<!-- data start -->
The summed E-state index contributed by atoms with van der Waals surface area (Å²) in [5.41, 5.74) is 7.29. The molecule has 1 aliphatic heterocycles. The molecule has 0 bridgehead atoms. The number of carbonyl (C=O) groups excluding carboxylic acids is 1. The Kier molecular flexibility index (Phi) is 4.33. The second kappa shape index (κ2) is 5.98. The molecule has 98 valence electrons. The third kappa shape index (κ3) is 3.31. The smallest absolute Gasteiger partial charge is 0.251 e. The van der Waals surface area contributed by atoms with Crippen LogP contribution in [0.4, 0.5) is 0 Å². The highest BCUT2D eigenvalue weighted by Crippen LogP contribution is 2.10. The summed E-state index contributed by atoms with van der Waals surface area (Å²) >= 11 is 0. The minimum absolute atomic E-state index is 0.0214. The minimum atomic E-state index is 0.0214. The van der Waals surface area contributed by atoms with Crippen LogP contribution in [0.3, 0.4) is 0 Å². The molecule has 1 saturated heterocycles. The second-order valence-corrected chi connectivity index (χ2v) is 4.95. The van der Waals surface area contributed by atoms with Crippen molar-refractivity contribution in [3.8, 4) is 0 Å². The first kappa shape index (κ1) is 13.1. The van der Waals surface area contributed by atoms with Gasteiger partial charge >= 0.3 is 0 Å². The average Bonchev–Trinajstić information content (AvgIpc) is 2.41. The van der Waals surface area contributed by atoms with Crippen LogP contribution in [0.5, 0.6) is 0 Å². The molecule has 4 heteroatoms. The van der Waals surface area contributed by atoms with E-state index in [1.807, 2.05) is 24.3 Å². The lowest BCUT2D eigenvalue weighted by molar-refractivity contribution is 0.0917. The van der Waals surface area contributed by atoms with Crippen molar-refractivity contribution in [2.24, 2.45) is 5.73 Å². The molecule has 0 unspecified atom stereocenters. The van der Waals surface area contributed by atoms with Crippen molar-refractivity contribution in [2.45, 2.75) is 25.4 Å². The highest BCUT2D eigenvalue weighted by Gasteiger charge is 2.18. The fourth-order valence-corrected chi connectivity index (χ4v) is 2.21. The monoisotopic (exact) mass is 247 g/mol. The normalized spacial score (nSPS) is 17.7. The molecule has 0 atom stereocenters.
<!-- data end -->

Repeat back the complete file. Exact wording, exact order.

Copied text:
The summed E-state index contributed by atoms with van der Waals surface area (Å²) in [5.41, 5.74) is 7.29. The molecule has 1 aliphatic heterocycles. The molecule has 0 bridgehead atoms. The number of carbonyl (C=O) groups excluding carboxylic acids is 1. The Kier molecular flexibility index (Phi) is 4.33. The second kappa shape index (κ2) is 5.98. The molecule has 98 valence electrons. The third kappa shape index (κ3) is 3.31. The smallest absolute Gasteiger partial charge is 0.251 e. The van der Waals surface area contributed by atoms with Crippen LogP contribution in [0.4, 0.5) is 0 Å². The highest BCUT2D eigenvalue weighted by Crippen LogP contribution is 2.10. The summed E-state index contributed by atoms with van der Waals surface area (Å²) >= 11 is 0. The minimum absolute atomic E-state index is 0.0214. The minimum atomic E-state index is 0.0214. The van der Waals surface area contributed by atoms with Crippen LogP contribution in [0.3, 0.4) is 0 Å². The molecule has 1 saturated heterocycles. The second-order valence-corrected chi connectivity index (χ2v) is 4.95. The van der Waals surface area contributed by atoms with Crippen molar-refractivity contribution in [3.8, 4) is 0 Å². The first kappa shape index (κ1) is 13.1. The van der Waals surface area contributed by atoms with Gasteiger partial charge >= 0.3 is 0 Å². The average Bonchev–Trinajstić information content (AvgIpc) is 2.41. The van der Waals surface area contributed by atoms with Crippen LogP contribution in [0.5, 0.6) is 0 Å². The molecule has 4 heteroatoms. The van der Waals surface area contributed by atoms with E-state index in [1.807, 2.05) is 24.3 Å². The lowest BCUT2D eigenvalue weighted by molar-refractivity contribution is 0.0917. The van der Waals surface area contributed by atoms with Crippen molar-refractivity contribution in [2.24, 2.45) is 5.73 Å². The molecule has 0 unspecified atom stereocenters. The van der Waals surface area contributed by atoms with Crippen molar-refractivity contribution in [2.45, 2.75) is 25.4 Å². The highest BCUT2D eigenvalue weighted by Gasteiger charge is 2.18. The fourth-order valence-corrected chi connectivity index (χ4v) is 2.21. The monoisotopic (exact) mass is 247 g/mol. The normalized spacial score (nSPS) is 17.7. The molecule has 0 atom stereocenters.